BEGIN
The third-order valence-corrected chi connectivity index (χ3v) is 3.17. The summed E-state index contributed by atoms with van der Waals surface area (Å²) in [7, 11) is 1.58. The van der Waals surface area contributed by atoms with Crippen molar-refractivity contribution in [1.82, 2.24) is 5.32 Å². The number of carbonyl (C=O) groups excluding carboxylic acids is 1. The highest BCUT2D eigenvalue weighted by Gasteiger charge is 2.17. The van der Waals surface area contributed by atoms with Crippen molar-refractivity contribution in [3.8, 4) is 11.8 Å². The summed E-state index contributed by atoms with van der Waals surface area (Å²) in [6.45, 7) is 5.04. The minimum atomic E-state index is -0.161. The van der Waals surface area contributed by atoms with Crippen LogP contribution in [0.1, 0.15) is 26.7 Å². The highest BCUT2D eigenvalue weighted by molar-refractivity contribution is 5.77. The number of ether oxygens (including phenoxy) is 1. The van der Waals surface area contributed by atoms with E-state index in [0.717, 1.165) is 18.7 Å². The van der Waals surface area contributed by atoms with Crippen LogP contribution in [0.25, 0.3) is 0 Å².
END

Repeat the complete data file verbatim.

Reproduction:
The third-order valence-corrected chi connectivity index (χ3v) is 3.17. The summed E-state index contributed by atoms with van der Waals surface area (Å²) in [7, 11) is 1.58. The van der Waals surface area contributed by atoms with Crippen molar-refractivity contribution in [1.82, 2.24) is 5.32 Å². The number of carbonyl (C=O) groups excluding carboxylic acids is 1. The highest BCUT2D eigenvalue weighted by Gasteiger charge is 2.17. The van der Waals surface area contributed by atoms with Crippen molar-refractivity contribution in [3.8, 4) is 11.8 Å². The summed E-state index contributed by atoms with van der Waals surface area (Å²) in [6.45, 7) is 5.04. The minimum atomic E-state index is -0.161. The van der Waals surface area contributed by atoms with Crippen LogP contribution in [0.1, 0.15) is 26.7 Å². The highest BCUT2D eigenvalue weighted by molar-refractivity contribution is 5.77. The number of ether oxygens (including phenoxy) is 1. The van der Waals surface area contributed by atoms with E-state index in [0.717, 1.165) is 18.7 Å². The van der Waals surface area contributed by atoms with Crippen LogP contribution in [0.25, 0.3) is 0 Å².